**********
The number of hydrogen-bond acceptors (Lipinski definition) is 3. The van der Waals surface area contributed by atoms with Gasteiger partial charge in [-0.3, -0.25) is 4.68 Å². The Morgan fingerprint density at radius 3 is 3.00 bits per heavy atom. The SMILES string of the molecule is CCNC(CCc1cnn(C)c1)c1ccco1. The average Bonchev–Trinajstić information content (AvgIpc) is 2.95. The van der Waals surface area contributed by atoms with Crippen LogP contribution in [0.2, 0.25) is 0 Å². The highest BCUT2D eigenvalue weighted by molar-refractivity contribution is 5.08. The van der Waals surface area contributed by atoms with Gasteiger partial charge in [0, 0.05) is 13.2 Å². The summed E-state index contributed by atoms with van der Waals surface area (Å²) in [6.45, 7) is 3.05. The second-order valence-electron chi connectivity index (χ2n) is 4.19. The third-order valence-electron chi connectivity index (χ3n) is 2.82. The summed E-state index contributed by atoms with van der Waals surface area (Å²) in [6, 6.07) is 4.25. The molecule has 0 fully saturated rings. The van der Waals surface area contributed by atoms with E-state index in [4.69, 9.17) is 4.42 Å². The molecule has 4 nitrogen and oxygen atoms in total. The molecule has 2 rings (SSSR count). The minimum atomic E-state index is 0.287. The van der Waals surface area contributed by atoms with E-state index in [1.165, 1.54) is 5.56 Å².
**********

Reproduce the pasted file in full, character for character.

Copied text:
The number of hydrogen-bond acceptors (Lipinski definition) is 3. The van der Waals surface area contributed by atoms with Gasteiger partial charge in [-0.3, -0.25) is 4.68 Å². The Morgan fingerprint density at radius 3 is 3.00 bits per heavy atom. The SMILES string of the molecule is CCNC(CCc1cnn(C)c1)c1ccco1. The average Bonchev–Trinajstić information content (AvgIpc) is 2.95. The van der Waals surface area contributed by atoms with Crippen LogP contribution in [0.2, 0.25) is 0 Å². The highest BCUT2D eigenvalue weighted by molar-refractivity contribution is 5.08. The van der Waals surface area contributed by atoms with Gasteiger partial charge in [0, 0.05) is 13.2 Å². The summed E-state index contributed by atoms with van der Waals surface area (Å²) in [6.45, 7) is 3.05. The second-order valence-electron chi connectivity index (χ2n) is 4.19. The third-order valence-electron chi connectivity index (χ3n) is 2.82. The summed E-state index contributed by atoms with van der Waals surface area (Å²) in [6, 6.07) is 4.25. The molecule has 0 fully saturated rings. The van der Waals surface area contributed by atoms with E-state index in [4.69, 9.17) is 4.42 Å². The molecule has 4 nitrogen and oxygen atoms in total. The molecule has 2 rings (SSSR count). The minimum atomic E-state index is 0.287. The van der Waals surface area contributed by atoms with E-state index in [1.165, 1.54) is 5.56 Å².